It’s been a really busy year for the pilots and meteorologists who work to suppress hail in southern and central Alberta.
The Alberta Hail Suppression Project covers the area between Calgary and Red Deer, from the Foothills to Drumheller. They have seeded clouds, on average, three times a day on 31 days so far in summer 2016.
The team’s five planes are equipped with silver iodide flares. When ignited, the flares release smoke filled with the compound.
All those smoke particles act like miniature magnets and attract all the water particles in the cloud. This generates more little hailstones, instead of big ones.
“We have already had more than 100 flights and over 200 hours, so the activity has been great,” said Terry Krauss, the project director for the Alberta Hail Suppression Society. “We have had some storms with golf ball-sized hail and for the most part that’s been spotty, so I’m hoping that we don’t set another new record.”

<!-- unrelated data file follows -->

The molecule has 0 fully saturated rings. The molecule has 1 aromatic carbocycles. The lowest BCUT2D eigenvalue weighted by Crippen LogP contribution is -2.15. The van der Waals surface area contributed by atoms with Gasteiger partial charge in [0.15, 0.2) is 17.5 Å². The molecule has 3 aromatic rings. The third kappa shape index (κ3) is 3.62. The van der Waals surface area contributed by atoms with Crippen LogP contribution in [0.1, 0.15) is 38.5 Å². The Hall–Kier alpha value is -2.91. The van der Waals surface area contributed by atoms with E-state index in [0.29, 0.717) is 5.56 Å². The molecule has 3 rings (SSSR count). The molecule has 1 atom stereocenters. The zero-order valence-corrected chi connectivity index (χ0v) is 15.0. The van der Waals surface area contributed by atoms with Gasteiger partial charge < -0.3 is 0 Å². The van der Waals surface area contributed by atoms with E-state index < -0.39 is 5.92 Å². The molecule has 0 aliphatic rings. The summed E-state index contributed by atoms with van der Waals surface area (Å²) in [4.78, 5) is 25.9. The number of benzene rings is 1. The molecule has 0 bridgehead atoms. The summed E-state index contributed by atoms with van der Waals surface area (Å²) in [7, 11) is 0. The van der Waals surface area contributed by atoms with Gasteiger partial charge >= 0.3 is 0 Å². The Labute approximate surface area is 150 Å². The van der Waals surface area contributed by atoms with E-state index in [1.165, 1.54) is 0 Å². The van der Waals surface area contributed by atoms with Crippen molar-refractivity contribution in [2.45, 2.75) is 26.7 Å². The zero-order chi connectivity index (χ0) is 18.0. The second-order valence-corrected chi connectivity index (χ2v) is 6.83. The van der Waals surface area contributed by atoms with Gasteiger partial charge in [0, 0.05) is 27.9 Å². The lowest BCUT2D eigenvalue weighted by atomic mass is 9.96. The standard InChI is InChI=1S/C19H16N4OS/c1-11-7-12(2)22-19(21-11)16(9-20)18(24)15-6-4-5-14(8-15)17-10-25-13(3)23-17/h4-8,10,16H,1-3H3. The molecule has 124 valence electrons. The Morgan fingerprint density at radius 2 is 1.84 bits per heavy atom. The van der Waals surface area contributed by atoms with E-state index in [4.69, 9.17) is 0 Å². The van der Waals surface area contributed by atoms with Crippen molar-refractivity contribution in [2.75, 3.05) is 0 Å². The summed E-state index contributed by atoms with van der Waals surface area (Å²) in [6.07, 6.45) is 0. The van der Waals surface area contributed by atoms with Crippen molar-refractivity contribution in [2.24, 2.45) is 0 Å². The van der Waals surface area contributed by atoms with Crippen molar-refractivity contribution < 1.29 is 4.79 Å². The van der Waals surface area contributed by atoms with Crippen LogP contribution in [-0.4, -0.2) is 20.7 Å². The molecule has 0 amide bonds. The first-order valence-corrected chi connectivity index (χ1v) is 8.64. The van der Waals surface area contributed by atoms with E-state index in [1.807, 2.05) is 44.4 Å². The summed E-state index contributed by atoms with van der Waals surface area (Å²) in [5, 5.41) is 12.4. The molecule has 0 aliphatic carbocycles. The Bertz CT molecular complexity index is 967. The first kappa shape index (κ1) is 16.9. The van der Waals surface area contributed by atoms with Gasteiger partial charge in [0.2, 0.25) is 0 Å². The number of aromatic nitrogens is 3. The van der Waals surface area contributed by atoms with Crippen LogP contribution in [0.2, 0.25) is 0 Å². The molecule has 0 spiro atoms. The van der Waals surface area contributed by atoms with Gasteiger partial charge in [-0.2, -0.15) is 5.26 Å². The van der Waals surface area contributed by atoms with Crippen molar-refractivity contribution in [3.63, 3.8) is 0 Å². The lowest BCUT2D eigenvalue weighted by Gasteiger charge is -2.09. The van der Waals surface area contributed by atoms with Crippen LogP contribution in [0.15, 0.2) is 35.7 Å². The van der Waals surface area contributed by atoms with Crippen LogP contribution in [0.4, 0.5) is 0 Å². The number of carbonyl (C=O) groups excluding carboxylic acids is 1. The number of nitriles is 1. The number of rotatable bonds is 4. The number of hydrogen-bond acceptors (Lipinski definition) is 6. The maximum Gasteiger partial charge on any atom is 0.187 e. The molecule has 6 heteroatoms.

The Alberta Hail Suppression Project has been running for 21 years. If the hail activity continues at the same pace for the rest of the season, 2016 is on track to break records. But hail season typically tapers off in August.
Krauss said the frequency of severe thunderstorms with hail in Alberta has been rising since 2010, including two hailstorms that each caused $500 million in damage in 2012 and 2014.
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